Google’s first foray into housing data has yielded some encouraging – albeit sobering – numbers for the housing recovery.
Earlier this month, we reported that Google and Auction.com were diving head-first into the real estate data game with NowCast, a cutting-edge analytical model that allowed them to assess the housing market a full month ahead of the National Association of Realtors – and now, the first NowCast report has gone live, and it’s lived up to its billing.
Based on an exclusive report that Auction.com sent us, NowCast projects existing-home sales for November will fall between a 5.05 and 5.46 seasonally adjusted annual rate, with a target of 5.25 million; though that number would be essentially flat from October’s encouraging 5.26 million, it would be a strong year-over-year increase from Nov. 2013’s 4.90 million.
Sharga – “Underlying Economic Weakness” Impacts Housing Market
Still, even with that smile-inducing 7 percent increase in sales, there remain considerable hurdles that housing must overcome to continue growing into 2015, and Auction.com Executive Vice President Rick Sharga spotlighted several of those in not only the NowCast report, but also in an exclusive interview we conducted with him in anticipation of the report.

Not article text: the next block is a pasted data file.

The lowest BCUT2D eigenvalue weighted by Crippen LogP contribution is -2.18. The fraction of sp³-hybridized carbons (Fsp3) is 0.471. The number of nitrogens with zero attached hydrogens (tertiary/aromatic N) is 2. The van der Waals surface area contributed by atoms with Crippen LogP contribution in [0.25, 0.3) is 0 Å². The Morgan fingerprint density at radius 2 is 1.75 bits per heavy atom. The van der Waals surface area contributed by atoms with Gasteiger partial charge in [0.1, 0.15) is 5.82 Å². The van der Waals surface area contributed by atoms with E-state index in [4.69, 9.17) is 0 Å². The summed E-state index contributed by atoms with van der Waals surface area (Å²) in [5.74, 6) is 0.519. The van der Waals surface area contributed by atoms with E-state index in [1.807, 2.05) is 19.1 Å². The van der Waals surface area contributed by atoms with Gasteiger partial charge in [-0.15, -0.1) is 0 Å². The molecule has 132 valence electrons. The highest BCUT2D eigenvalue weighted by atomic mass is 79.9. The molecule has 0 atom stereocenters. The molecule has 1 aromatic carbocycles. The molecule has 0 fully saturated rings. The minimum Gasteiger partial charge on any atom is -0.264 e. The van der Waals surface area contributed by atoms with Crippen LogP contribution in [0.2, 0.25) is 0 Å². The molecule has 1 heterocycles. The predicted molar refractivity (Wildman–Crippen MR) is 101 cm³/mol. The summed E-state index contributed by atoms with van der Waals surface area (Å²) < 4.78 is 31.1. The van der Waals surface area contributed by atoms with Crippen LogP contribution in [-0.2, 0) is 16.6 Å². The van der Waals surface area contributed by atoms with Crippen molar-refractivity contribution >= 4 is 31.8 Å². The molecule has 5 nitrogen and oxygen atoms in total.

“The issue really is underlying economic weakness, which continues to keep first-time homebuyers off the market,” Sharga said, reinforcing all of our past reports on how the weak economy continues to hold back housing. “For young adults aged 25 to 35, they have really not recovered from the Great Recession in terms of jobs, and when you look at the unemployment numbers, I think they are misleadingly optimistic. One of the numbers I recently came across was part-time versus full-time employment – we’re still about three million jobs short from the last peak, if you look at full-time jobs; so, people are either not able to afford, or qualify, to purchase a home, if they have a part-time job.”
A Housing Market “Plateau”
“We’re probably settling in a plateau at home sales,” Sharga continued, “one that is at the low-end of average, based on our population growth; and we’re not likely to jump beyond that until economic conditions and lending conditions get a little more positive.”
And that wasn’t all. Sharga also spoke of the future problem of rate lock-ins – which we’ve covered extensively, and involve homeowners who refinanced at 2013’s historically low rates and are unlikely to buy a new residence at a higher interest rate – and the overall problems of affordability, in which housing inventory has remained low for the affordable, entry-level homes that the middle class depends upon.
“It’s not a bad market – it’s just not an explosive market,” Sharga concluded – and one that still faces challenges going forward.